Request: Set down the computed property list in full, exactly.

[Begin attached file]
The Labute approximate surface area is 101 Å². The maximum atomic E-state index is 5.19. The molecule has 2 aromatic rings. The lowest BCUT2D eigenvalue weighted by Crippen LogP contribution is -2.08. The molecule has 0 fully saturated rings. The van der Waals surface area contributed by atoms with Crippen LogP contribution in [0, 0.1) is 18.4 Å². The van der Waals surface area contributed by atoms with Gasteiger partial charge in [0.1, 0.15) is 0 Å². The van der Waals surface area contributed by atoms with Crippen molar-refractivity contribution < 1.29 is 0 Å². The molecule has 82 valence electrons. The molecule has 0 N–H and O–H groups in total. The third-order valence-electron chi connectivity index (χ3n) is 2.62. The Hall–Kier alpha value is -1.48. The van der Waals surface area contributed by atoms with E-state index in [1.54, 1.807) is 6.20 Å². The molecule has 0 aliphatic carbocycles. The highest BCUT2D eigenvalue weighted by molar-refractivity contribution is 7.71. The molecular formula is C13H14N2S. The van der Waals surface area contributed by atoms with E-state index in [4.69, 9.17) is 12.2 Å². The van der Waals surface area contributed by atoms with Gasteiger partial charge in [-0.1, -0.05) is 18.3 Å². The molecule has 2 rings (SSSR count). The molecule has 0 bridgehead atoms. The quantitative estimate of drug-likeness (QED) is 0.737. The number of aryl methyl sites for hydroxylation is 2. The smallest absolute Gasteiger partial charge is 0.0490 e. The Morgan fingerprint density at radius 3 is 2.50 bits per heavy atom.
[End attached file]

The Labute approximate surface area is 101 Å². The maximum atomic E-state index is 5.19. The molecule has 2 aromatic rings. The lowest BCUT2D eigenvalue weighted by Crippen LogP contribution is -2.08. The molecule has 0 fully saturated rings. The van der Waals surface area contributed by atoms with Crippen LogP contribution in [0, 0.1) is 18.4 Å². The van der Waals surface area contributed by atoms with Gasteiger partial charge in [0.1, 0.15) is 0 Å². The van der Waals surface area contributed by atoms with Crippen molar-refractivity contribution < 1.29 is 0 Å². The molecule has 82 valence electrons. The molecule has 0 N–H and O–H groups in total. The third-order valence-electron chi connectivity index (χ3n) is 2.62. The Hall–Kier alpha value is -1.48. The van der Waals surface area contributed by atoms with E-state index in [1.54, 1.807) is 6.20 Å². The molecule has 0 aliphatic carbocycles. The highest BCUT2D eigenvalue weighted by molar-refractivity contribution is 7.71. The molecular formula is C13H14N2S. The van der Waals surface area contributed by atoms with E-state index in [4.69, 9.17) is 12.2 Å². The van der Waals surface area contributed by atoms with Gasteiger partial charge in [-0.1, -0.05) is 18.3 Å². The molecule has 2 rings (SSSR count). The molecule has 0 bridgehead atoms. The quantitative estimate of drug-likeness (QED) is 0.737. The number of aryl methyl sites for hydroxylation is 2. The smallest absolute Gasteiger partial charge is 0.0490 e. The Morgan fingerprint density at radius 3 is 2.50 bits per heavy atom.